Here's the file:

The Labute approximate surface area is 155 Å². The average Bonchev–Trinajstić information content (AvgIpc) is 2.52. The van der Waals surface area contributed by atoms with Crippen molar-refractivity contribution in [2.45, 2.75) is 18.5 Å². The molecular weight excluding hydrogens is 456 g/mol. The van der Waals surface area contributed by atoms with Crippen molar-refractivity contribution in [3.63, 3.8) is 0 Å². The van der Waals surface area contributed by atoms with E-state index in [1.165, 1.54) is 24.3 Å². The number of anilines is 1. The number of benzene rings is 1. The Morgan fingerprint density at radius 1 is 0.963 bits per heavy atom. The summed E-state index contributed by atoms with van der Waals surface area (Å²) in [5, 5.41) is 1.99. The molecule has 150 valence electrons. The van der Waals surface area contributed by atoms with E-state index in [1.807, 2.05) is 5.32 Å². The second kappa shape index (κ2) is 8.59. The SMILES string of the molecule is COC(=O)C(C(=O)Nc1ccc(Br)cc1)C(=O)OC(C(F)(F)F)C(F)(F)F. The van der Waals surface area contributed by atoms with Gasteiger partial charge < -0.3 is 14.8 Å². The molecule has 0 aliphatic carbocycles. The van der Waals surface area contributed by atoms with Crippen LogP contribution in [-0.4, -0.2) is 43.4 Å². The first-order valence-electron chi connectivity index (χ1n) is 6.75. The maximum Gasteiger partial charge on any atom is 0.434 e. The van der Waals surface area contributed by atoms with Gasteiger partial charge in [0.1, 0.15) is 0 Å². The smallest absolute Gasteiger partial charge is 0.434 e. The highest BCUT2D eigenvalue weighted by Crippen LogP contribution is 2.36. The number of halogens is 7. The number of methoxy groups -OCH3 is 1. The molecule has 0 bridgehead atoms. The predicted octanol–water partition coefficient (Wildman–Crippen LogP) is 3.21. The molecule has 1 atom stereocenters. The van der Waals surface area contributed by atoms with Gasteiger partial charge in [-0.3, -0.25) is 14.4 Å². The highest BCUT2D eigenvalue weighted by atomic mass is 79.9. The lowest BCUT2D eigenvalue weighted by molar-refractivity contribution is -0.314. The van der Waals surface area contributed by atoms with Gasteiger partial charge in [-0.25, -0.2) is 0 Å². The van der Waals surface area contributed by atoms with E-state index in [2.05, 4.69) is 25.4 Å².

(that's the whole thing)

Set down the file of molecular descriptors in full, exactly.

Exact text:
The Labute approximate surface area is 155 Å². The average Bonchev–Trinajstić information content (AvgIpc) is 2.52. The van der Waals surface area contributed by atoms with Crippen molar-refractivity contribution in [2.45, 2.75) is 18.5 Å². The molecular weight excluding hydrogens is 456 g/mol. The van der Waals surface area contributed by atoms with Crippen molar-refractivity contribution in [3.63, 3.8) is 0 Å². The van der Waals surface area contributed by atoms with E-state index in [1.165, 1.54) is 24.3 Å². The number of anilines is 1. The number of benzene rings is 1. The Morgan fingerprint density at radius 1 is 0.963 bits per heavy atom. The summed E-state index contributed by atoms with van der Waals surface area (Å²) in [5, 5.41) is 1.99. The molecule has 150 valence electrons. The van der Waals surface area contributed by atoms with E-state index in [1.807, 2.05) is 5.32 Å². The second kappa shape index (κ2) is 8.59. The SMILES string of the molecule is COC(=O)C(C(=O)Nc1ccc(Br)cc1)C(=O)OC(C(F)(F)F)C(F)(F)F. The van der Waals surface area contributed by atoms with Gasteiger partial charge < -0.3 is 14.8 Å². The molecule has 0 aliphatic carbocycles. The van der Waals surface area contributed by atoms with Crippen LogP contribution in [-0.4, -0.2) is 43.4 Å². The first-order valence-electron chi connectivity index (χ1n) is 6.75. The maximum Gasteiger partial charge on any atom is 0.434 e. The van der Waals surface area contributed by atoms with Gasteiger partial charge in [0.1, 0.15) is 0 Å². The smallest absolute Gasteiger partial charge is 0.434 e. The highest BCUT2D eigenvalue weighted by Crippen LogP contribution is 2.36. The number of halogens is 7. The number of methoxy groups -OCH3 is 1. The molecule has 0 bridgehead atoms. The predicted octanol–water partition coefficient (Wildman–Crippen LogP) is 3.21. The molecule has 1 atom stereocenters. The van der Waals surface area contributed by atoms with Gasteiger partial charge in [-0.3, -0.25) is 14.4 Å². The highest BCUT2D eigenvalue weighted by atomic mass is 79.9. The lowest BCUT2D eigenvalue weighted by molar-refractivity contribution is -0.314. The van der Waals surface area contributed by atoms with Gasteiger partial charge in [-0.25, -0.2) is 0 Å². The van der Waals surface area contributed by atoms with E-state index in [2.05, 4.69) is 25.4 Å².